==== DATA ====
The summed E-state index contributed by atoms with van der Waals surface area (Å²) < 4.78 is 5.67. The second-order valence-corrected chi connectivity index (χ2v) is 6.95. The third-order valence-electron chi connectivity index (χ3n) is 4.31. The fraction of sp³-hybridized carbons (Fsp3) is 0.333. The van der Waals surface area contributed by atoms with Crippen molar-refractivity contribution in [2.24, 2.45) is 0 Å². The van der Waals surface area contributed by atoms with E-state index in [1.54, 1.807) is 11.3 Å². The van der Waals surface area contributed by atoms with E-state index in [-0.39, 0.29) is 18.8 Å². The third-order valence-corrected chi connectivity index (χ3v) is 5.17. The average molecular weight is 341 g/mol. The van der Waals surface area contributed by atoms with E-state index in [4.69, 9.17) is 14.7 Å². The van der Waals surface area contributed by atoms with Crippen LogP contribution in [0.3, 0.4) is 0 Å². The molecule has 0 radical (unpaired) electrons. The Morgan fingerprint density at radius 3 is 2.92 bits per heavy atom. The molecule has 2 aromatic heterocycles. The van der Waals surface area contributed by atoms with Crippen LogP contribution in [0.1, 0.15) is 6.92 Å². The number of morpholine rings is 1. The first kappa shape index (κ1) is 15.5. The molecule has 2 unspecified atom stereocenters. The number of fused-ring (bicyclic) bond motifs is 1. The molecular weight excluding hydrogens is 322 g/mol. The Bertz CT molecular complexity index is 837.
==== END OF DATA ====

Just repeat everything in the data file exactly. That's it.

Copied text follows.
The summed E-state index contributed by atoms with van der Waals surface area (Å²) < 4.78 is 5.67. The second-order valence-corrected chi connectivity index (χ2v) is 6.95. The third-order valence-electron chi connectivity index (χ3n) is 4.31. The fraction of sp³-hybridized carbons (Fsp3) is 0.333. The van der Waals surface area contributed by atoms with Crippen molar-refractivity contribution in [2.24, 2.45) is 0 Å². The van der Waals surface area contributed by atoms with E-state index in [1.54, 1.807) is 11.3 Å². The van der Waals surface area contributed by atoms with E-state index in [-0.39, 0.29) is 18.8 Å². The third-order valence-corrected chi connectivity index (χ3v) is 5.17. The average molecular weight is 341 g/mol. The van der Waals surface area contributed by atoms with E-state index in [4.69, 9.17) is 14.7 Å². The van der Waals surface area contributed by atoms with Crippen LogP contribution in [0.3, 0.4) is 0 Å². The molecule has 0 radical (unpaired) electrons. The Morgan fingerprint density at radius 3 is 2.92 bits per heavy atom. The molecule has 2 aromatic heterocycles. The van der Waals surface area contributed by atoms with Crippen LogP contribution in [0.1, 0.15) is 6.92 Å². The number of morpholine rings is 1. The first kappa shape index (κ1) is 15.5. The molecule has 2 unspecified atom stereocenters. The number of fused-ring (bicyclic) bond motifs is 1. The molecular weight excluding hydrogens is 322 g/mol. The Bertz CT molecular complexity index is 837.